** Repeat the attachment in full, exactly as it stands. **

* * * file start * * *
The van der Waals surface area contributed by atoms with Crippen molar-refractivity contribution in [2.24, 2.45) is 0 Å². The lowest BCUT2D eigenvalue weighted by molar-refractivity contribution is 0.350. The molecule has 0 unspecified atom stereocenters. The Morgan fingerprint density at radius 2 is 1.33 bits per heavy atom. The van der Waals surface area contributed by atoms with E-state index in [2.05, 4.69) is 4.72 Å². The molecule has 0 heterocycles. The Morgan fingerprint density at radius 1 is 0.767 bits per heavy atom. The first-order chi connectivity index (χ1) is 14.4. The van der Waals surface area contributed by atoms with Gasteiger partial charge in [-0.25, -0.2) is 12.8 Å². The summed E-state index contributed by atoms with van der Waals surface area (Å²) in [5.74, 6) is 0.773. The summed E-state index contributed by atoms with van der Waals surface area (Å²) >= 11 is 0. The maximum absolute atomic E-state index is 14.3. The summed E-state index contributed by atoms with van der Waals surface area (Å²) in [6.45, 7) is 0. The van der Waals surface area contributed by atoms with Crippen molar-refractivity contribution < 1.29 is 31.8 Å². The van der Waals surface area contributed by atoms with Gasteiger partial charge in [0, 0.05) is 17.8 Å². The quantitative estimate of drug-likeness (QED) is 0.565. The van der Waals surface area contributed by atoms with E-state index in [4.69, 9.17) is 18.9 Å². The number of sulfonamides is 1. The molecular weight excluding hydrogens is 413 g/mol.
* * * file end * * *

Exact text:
The van der Waals surface area contributed by atoms with Crippen molar-refractivity contribution in [2.24, 2.45) is 0 Å². The lowest BCUT2D eigenvalue weighted by molar-refractivity contribution is 0.350. The molecule has 0 unspecified atom stereocenters. The Morgan fingerprint density at radius 2 is 1.33 bits per heavy atom. The van der Waals surface area contributed by atoms with E-state index in [2.05, 4.69) is 4.72 Å². The molecule has 0 heterocycles. The Morgan fingerprint density at radius 1 is 0.767 bits per heavy atom. The first-order chi connectivity index (χ1) is 14.4. The van der Waals surface area contributed by atoms with Gasteiger partial charge in [-0.25, -0.2) is 12.8 Å². The summed E-state index contributed by atoms with van der Waals surface area (Å²) in [5.74, 6) is 0.773. The summed E-state index contributed by atoms with van der Waals surface area (Å²) >= 11 is 0. The maximum absolute atomic E-state index is 14.3. The summed E-state index contributed by atoms with van der Waals surface area (Å²) in [6.45, 7) is 0. The van der Waals surface area contributed by atoms with Crippen molar-refractivity contribution < 1.29 is 31.8 Å². The van der Waals surface area contributed by atoms with Gasteiger partial charge in [0, 0.05) is 17.8 Å². The quantitative estimate of drug-likeness (QED) is 0.565. The van der Waals surface area contributed by atoms with E-state index in [4.69, 9.17) is 18.9 Å². The number of sulfonamides is 1. The molecular weight excluding hydrogens is 413 g/mol.